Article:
08 April 2004

More projects completed! Huzzah!

The paperwork has been signed and our Department Chair got copies, so I finally get to welcome Dr. Anita Davelos to our department. Anita was hired in the genetics position we've been advertising for. She'll be bringing some expertise on the genetics of bacteria to the department, although her own research focuses more on ecology than genes.

Just so you can prevent personal embarassment if you should ever happen to meet her, her last name is pronounced with three syllables, not two. It's "Da-vel-los," not "Dave-los."

To paraphrase some classic Uncanny X-Men covers, "Welcome to UTPA, Anita. Hope you survive the experience."


In other good news, I finally packed up the last manuscripts for "my" special issue of Journal of Comparative Physiology A today. This will be an issue containing papers based on the "Mechanisms of behavioral switching" symposium I organized last year for the Animal Behavior Society meeting. One reason this pleases me is that at the end of the symposium, the participants did a bit of "soul searching" on whether it was worth talking about neural mechanisms at an behavioural meeting, because attendance ran low near the end of the day. If it was kind of a misguided place to hold the symposium (and I'm not convinced it was), having all of the papers together in one place will make bring it to the audience that maybe wouldn't normally attend a meeting like ABS.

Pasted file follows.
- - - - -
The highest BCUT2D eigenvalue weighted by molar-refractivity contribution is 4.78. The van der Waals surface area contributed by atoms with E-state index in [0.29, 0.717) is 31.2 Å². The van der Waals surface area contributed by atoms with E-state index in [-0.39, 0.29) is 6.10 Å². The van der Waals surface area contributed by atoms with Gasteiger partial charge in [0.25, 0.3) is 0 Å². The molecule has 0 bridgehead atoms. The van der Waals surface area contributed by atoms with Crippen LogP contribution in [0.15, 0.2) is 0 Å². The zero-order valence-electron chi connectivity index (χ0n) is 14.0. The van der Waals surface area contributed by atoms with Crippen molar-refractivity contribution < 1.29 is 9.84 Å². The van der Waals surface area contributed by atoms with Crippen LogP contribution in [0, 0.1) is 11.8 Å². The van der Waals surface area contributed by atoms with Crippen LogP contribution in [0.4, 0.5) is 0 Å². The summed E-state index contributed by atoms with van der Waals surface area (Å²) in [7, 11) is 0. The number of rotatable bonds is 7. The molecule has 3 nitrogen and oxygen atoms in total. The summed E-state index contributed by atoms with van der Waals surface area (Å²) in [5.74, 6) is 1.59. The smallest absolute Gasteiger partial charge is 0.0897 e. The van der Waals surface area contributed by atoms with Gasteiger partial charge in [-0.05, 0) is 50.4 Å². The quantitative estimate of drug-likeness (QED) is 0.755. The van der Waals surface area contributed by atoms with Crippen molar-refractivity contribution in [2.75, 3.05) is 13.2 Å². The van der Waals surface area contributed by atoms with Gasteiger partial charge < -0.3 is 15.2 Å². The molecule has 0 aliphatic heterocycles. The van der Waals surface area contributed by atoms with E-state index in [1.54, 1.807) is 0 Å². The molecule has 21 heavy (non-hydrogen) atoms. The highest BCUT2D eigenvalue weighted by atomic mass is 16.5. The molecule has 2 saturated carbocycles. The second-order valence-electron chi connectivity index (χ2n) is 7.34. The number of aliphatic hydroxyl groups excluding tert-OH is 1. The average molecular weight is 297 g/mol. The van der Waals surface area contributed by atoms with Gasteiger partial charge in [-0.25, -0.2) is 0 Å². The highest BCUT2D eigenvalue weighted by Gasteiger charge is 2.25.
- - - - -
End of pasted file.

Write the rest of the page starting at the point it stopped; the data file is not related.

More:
But just to give you an idea of scientific efficiency... I had 8 speakers at the original symposium. Two declined to present manuscripts, saying they were too busy to write them. The symposium was August, and the original deadline was January for receiving the manuscripts. I won't mention how many of the six authors made it, but let's say it was nowhere near all of them. Sigh. However, many harrassing emails and extensions have gotten three-quarters of the authors to get their papers in. I'm looking forward to seeing the final thing in print, as always.

It seems like such a cliche, doesn't it? Professors being bright, but disorganized and not really good with deadlines.

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